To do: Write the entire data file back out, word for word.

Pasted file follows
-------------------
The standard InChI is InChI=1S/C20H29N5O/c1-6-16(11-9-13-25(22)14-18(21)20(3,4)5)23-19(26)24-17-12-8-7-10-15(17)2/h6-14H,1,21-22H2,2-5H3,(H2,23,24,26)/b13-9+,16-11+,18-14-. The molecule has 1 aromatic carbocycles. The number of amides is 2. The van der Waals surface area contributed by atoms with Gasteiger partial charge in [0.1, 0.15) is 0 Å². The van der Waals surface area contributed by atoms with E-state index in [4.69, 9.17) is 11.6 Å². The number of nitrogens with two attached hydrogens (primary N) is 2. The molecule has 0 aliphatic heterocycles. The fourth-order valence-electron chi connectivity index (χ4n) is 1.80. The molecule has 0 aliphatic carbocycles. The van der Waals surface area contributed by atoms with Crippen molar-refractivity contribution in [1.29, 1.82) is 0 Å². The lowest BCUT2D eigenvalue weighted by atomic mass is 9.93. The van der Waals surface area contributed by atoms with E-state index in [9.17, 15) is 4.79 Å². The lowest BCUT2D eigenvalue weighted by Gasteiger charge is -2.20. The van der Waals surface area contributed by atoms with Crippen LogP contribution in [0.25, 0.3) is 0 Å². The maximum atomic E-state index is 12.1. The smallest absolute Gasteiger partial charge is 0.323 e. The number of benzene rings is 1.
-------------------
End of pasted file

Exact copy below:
The standard InChI is InChI=1S/C20H29N5O/c1-6-16(11-9-13-25(22)14-18(21)20(3,4)5)23-19(26)24-17-12-8-7-10-15(17)2/h6-14H,1,21-22H2,2-5H3,(H2,23,24,26)/b13-9+,16-11+,18-14-. The molecule has 1 aromatic carbocycles. The number of amides is 2. The van der Waals surface area contributed by atoms with Gasteiger partial charge in [0.1, 0.15) is 0 Å². The van der Waals surface area contributed by atoms with E-state index in [4.69, 9.17) is 11.6 Å². The number of nitrogens with two attached hydrogens (primary N) is 2. The molecule has 0 aliphatic heterocycles. The fourth-order valence-electron chi connectivity index (χ4n) is 1.80. The molecule has 0 aliphatic carbocycles. The van der Waals surface area contributed by atoms with Crippen molar-refractivity contribution in [1.29, 1.82) is 0 Å². The lowest BCUT2D eigenvalue weighted by atomic mass is 9.93. The van der Waals surface area contributed by atoms with E-state index in [9.17, 15) is 4.79 Å². The lowest BCUT2D eigenvalue weighted by Gasteiger charge is -2.20. The van der Waals surface area contributed by atoms with Crippen LogP contribution in [0.25, 0.3) is 0 Å². The maximum atomic E-state index is 12.1. The smallest absolute Gasteiger partial charge is 0.323 e. The number of benzene rings is 1.